Professor puts the â??N-Wordâ?? under microscope

Professor Neal Lester, Ph.D. discusses the N-Word with IWC students.

It was a full house Thursday morning inside Iowa Wesleyan College's Science Hall Auditorium. Students in attendance participated in a lecture and discussion on arguably the most offensive word in the English language.

â??I don't think that word is appropriate to use personally, I find it offensive even for other people to use it whether it be within African Americans using it together or especially when other people use it, I just find it offensive overall,â?? Logan Scholtus, IWC student said.

Dr. Neal Lester is an English professor at Arizona State University. He specializes in African American Literature and Cultural Studies.

"My presentation's about the N-word, and it's that six letter word that we aren't supposed to say or think about, and what I'd like to do is move beyond binaries to sort of tease at the word in ways that are more nuanced and just show how there are a lot of myths that are circulating," said Dr. Lester.

Myths he wants to break are that it's just a generational thing and that the past is the past. The professor says the "n-word" conveys centuries of pain evil and contempt.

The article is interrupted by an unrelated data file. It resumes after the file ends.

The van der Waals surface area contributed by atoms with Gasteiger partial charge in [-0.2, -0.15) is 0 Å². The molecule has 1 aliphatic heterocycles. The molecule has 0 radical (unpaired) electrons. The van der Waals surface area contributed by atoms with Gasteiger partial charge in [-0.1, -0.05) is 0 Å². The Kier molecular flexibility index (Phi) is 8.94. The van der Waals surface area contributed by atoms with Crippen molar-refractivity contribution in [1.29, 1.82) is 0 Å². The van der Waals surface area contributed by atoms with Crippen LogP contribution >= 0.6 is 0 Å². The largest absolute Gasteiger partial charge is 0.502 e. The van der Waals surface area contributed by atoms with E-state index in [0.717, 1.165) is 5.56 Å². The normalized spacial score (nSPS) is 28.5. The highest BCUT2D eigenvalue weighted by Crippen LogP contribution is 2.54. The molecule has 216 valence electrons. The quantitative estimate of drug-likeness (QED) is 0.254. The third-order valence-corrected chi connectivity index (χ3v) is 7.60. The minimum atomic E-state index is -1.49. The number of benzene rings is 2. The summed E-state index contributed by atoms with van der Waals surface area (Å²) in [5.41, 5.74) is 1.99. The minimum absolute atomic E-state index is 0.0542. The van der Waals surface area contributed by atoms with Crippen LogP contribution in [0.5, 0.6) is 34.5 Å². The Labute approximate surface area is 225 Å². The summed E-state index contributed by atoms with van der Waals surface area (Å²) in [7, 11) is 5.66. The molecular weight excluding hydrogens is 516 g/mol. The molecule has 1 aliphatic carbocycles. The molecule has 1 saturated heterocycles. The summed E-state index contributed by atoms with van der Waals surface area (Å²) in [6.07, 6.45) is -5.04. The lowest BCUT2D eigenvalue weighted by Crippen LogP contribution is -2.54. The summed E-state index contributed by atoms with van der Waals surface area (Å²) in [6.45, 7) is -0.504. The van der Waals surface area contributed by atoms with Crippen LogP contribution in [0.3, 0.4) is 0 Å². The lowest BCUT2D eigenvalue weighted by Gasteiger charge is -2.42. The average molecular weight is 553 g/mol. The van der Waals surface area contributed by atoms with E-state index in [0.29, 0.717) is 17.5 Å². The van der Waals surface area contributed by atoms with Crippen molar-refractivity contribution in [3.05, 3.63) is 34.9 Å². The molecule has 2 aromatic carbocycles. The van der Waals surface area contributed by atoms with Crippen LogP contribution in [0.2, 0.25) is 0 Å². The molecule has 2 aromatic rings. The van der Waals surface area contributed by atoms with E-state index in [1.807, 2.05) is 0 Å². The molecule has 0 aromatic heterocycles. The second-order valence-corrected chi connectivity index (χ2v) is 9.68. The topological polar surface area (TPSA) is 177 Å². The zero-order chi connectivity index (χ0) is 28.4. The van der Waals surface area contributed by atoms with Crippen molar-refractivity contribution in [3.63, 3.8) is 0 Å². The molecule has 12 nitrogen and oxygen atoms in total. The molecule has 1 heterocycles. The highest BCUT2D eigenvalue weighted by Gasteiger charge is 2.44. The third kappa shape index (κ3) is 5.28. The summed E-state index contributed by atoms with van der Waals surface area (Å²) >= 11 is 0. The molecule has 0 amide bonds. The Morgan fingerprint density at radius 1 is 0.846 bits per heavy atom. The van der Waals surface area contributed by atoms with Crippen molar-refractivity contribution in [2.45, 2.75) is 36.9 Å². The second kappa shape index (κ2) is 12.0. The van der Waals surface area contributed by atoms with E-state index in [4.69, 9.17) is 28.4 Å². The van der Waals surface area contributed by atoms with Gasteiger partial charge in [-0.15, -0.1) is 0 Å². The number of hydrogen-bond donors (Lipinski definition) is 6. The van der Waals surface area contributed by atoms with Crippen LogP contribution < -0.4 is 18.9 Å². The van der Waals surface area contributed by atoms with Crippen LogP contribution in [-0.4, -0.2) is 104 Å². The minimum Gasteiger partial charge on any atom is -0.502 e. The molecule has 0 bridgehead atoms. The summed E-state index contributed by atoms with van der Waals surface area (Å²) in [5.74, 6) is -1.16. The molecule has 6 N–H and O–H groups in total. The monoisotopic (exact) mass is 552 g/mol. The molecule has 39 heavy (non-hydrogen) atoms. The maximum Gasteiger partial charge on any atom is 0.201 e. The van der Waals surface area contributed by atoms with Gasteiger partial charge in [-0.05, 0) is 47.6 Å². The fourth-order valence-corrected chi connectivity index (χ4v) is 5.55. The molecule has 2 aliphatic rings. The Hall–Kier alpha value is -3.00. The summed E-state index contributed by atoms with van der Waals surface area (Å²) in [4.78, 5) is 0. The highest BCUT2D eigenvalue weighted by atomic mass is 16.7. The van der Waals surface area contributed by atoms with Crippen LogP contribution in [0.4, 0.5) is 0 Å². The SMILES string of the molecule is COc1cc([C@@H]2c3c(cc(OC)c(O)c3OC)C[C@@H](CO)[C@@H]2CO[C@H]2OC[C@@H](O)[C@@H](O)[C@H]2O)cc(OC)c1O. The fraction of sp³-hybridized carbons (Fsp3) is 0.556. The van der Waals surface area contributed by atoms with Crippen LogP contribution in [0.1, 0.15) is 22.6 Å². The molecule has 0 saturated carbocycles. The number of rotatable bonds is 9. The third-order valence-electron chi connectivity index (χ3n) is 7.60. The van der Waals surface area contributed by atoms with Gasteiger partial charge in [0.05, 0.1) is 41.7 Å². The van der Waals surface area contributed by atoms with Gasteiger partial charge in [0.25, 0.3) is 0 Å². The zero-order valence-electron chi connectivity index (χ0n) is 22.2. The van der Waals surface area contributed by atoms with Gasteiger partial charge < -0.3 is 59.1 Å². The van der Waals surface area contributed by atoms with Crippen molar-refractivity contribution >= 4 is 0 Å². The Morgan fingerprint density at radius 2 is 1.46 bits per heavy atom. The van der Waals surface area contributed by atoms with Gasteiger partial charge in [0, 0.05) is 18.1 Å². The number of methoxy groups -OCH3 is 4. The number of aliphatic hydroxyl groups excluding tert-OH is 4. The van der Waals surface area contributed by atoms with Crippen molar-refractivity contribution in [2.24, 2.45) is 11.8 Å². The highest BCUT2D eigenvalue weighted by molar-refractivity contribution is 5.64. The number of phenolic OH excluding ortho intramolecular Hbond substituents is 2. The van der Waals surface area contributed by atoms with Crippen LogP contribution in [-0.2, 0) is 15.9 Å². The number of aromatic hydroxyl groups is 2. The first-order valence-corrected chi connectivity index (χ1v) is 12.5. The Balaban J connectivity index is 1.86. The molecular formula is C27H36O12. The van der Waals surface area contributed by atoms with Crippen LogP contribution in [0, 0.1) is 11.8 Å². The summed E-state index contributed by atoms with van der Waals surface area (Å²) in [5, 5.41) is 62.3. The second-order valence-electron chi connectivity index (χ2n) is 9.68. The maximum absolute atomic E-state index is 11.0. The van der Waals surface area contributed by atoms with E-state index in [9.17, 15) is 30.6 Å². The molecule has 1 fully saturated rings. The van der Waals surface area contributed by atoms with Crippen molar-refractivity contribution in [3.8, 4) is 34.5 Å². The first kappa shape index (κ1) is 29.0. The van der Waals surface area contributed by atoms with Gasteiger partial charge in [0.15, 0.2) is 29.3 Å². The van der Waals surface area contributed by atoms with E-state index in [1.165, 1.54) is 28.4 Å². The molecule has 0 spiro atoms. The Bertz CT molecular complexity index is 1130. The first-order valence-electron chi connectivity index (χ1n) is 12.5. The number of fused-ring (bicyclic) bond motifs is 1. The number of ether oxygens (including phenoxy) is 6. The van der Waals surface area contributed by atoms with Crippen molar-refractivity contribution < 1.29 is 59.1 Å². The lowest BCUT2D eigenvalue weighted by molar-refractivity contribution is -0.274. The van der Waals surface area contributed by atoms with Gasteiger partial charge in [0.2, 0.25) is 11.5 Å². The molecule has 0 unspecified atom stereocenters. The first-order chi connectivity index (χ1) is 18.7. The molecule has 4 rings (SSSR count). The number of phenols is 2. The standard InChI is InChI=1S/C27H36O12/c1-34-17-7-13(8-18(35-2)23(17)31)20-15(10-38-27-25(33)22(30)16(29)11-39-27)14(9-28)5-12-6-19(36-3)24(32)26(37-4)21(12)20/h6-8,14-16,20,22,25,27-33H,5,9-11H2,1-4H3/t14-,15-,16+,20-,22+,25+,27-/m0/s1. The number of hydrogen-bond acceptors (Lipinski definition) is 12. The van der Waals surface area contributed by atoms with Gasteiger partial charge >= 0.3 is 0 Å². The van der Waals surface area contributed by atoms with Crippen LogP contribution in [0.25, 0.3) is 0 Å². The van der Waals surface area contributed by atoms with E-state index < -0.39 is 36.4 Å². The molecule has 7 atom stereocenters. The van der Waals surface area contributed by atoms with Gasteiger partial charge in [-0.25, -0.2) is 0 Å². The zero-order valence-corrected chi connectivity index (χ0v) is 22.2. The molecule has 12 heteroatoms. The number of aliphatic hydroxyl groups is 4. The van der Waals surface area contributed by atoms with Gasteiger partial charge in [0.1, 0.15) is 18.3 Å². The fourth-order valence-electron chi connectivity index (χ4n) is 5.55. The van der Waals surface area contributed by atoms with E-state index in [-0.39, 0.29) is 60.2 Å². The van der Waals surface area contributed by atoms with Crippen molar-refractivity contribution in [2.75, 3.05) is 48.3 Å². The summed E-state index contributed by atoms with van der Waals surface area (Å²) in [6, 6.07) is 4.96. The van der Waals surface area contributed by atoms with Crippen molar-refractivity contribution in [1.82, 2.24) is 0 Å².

â??Many of the people who are listening to hip-hop and who are creating hip-hop are disconnected to American History. That shows us that the world is full of all kinds violence that is still with us in the present,â?? Dr. Lester said.

So the question remains, is it ever okay to use the â??N-wordâ??? Dr. Lester says when itâ??s used in context.

â??I don't want to excise any words form dictionaries,â?? he said. â??I don't want to excise any words from Huckleberry Finn. I don't want to excise words in the Civil Rights Movement, but the use about it in hip-hop is not about any of those.â??

He encourages people not to ignore the word's existence.

"I hope they recognize that there are some realities that they're unaware of and they will start thinking about language as they use it because language reflects our thinking or unthinking," Dr. Lester said.

A psychology professor in attendance said the next steps are to continue this conversation in the classroom.